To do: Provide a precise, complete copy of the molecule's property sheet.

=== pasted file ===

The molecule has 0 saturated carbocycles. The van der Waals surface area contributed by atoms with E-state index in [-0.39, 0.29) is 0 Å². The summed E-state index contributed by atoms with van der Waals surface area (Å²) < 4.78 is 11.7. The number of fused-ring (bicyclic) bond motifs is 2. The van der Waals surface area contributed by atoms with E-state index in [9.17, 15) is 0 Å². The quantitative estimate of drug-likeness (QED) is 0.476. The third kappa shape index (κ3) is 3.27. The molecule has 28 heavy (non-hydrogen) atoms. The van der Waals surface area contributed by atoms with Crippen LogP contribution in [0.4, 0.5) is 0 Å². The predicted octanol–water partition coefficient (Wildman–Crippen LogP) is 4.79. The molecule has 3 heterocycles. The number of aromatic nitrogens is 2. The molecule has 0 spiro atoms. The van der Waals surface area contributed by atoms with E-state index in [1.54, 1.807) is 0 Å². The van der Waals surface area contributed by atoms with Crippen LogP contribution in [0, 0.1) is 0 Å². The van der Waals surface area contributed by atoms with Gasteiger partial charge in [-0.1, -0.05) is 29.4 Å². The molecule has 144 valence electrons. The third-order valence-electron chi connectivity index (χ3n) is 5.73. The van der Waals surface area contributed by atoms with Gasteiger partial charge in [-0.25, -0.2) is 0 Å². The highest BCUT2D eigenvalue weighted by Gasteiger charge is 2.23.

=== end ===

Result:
The molecule has 0 saturated carbocycles. The van der Waals surface area contributed by atoms with E-state index in [-0.39, 0.29) is 0 Å². The summed E-state index contributed by atoms with van der Waals surface area (Å²) < 4.78 is 11.7. The number of fused-ring (bicyclic) bond motifs is 2. The van der Waals surface area contributed by atoms with E-state index in [9.17, 15) is 0 Å². The quantitative estimate of drug-likeness (QED) is 0.476. The third kappa shape index (κ3) is 3.27. The molecule has 28 heavy (non-hydrogen) atoms. The van der Waals surface area contributed by atoms with Crippen LogP contribution in [0.4, 0.5) is 0 Å². The predicted octanol–water partition coefficient (Wildman–Crippen LogP) is 4.79. The molecule has 3 heterocycles. The number of aromatic nitrogens is 2. The molecule has 0 spiro atoms. The van der Waals surface area contributed by atoms with E-state index in [1.54, 1.807) is 0 Å². The van der Waals surface area contributed by atoms with Crippen LogP contribution in [0, 0.1) is 0 Å². The van der Waals surface area contributed by atoms with Gasteiger partial charge in [-0.1, -0.05) is 29.4 Å². The molecule has 144 valence electrons. The third-order valence-electron chi connectivity index (χ3n) is 5.73. The van der Waals surface area contributed by atoms with Gasteiger partial charge in [-0.25, -0.2) is 0 Å². The highest BCUT2D eigenvalue weighted by Gasteiger charge is 2.23.